I went on a group tour to the famous palace in Lhasa, Tibet. Its name means "sacred Buddhist site" was built in 7th century and throughout the ages, it had been the winter palace of Dalai Lamas. Today the palace has been converted into a museum by the Chinese.
I brought along a Holga, supersampler, Nikon F65 and a Canon Ixus digital. My friends thought i was insane but loved the pictures I took! The Skies were amazing especially when you cross process!
1) Prepare to pay the locals money (about US one dollar) if you want take their pictures.
2) You have to pay to take pictures inside most monasteries, thats why most of my shots are outside of the palace
3) Be careful not to point your cameras at the local police as they will take your negatives. Yes! I almost had to if not for my tour guide to explain things for me.
4) Bring LOTs of negatives (and positives) and a Polaroid if you have one! I regretted not bringing my LC-A and Polaroid cameras.
Theres more Tibet pictures in my humble lomo home haha..
Barbora Smoláková's first brush with lomography started with a Diana F+ Deluxe Kit. With its variety of accessories, the Diana F+ allowed her to explore the endless possibilities of creative photography. In this interview, she opens up about her experience shooting with this versatile camera and how it helped her appreciate the beauty of ordinary things.
As a wildlife cameraman and photographer, Ian Llewellyn has worked on a number of television projects. The UK-based lensman breaks free from the strict confines of his profession by engaging in monochrome photography. His personal work is a plethora of abstract and experimental imagery, created in a style distinctly his own. Llewellyn is an ardent user of a Leica Monochrom camera, on which he mounted the Lomo LC-A Minitar-1 Lens, producing the most imaginative, phantasmic results.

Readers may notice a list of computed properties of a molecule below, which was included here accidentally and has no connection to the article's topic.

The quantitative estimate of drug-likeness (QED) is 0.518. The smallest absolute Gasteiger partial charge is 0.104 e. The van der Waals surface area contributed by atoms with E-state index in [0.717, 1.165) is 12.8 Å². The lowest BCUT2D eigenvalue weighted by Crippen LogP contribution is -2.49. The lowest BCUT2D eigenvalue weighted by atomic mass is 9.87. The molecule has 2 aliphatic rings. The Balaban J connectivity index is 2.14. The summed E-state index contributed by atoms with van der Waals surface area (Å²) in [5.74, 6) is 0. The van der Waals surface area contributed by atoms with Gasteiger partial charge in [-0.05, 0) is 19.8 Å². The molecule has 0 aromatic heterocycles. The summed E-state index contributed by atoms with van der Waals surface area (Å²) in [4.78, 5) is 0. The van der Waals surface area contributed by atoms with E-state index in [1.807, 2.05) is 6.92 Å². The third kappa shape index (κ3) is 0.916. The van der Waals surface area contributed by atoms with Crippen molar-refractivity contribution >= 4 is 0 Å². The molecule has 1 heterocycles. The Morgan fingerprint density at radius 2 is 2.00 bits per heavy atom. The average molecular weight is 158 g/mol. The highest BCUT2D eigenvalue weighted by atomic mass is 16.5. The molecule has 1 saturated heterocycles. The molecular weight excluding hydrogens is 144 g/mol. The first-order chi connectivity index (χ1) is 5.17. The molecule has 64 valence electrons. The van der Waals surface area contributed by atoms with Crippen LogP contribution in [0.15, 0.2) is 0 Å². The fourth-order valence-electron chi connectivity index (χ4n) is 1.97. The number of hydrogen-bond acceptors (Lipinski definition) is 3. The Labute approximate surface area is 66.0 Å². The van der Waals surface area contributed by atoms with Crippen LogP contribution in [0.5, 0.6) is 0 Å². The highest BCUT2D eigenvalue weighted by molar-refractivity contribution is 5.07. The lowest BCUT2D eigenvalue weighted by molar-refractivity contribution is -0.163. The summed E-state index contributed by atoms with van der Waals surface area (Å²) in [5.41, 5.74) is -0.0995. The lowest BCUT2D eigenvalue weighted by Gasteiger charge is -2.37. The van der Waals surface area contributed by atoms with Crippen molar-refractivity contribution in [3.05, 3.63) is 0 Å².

Although its existence has always been known among locals, it was only in 1913 when the rest of the world was introduced to the Inca site of Machu Picchu through an expedition headed by Yale University and professor Hiram Bingham.
Really want to bring your film photos to life? We’re now offering totally analogue fine art prints in a host of large sizes and formats! Carefully enlarged from your negatives onto premium photographic paper by lab professionals, each picture is a unique piece of craftsmanship.
Reminiscent of traveling photographers of the 19th century, Giles Clement tours through the country with his assistant, Zeiss (an Irish Terrier), offering everything from portrait sessions to wildly creative photographic projects for magazines and companies. And although his mode of transportation may have evolved with the times, his photographic method and gear have changed very little compared to the photographers of days past. Now, with over 3 years of tintyping experience under his belt and an impressive list of clients, he's carved a name out for himself as an accomplished tintyper and continues to spread his passion for this ages-old technique everywhere he goes.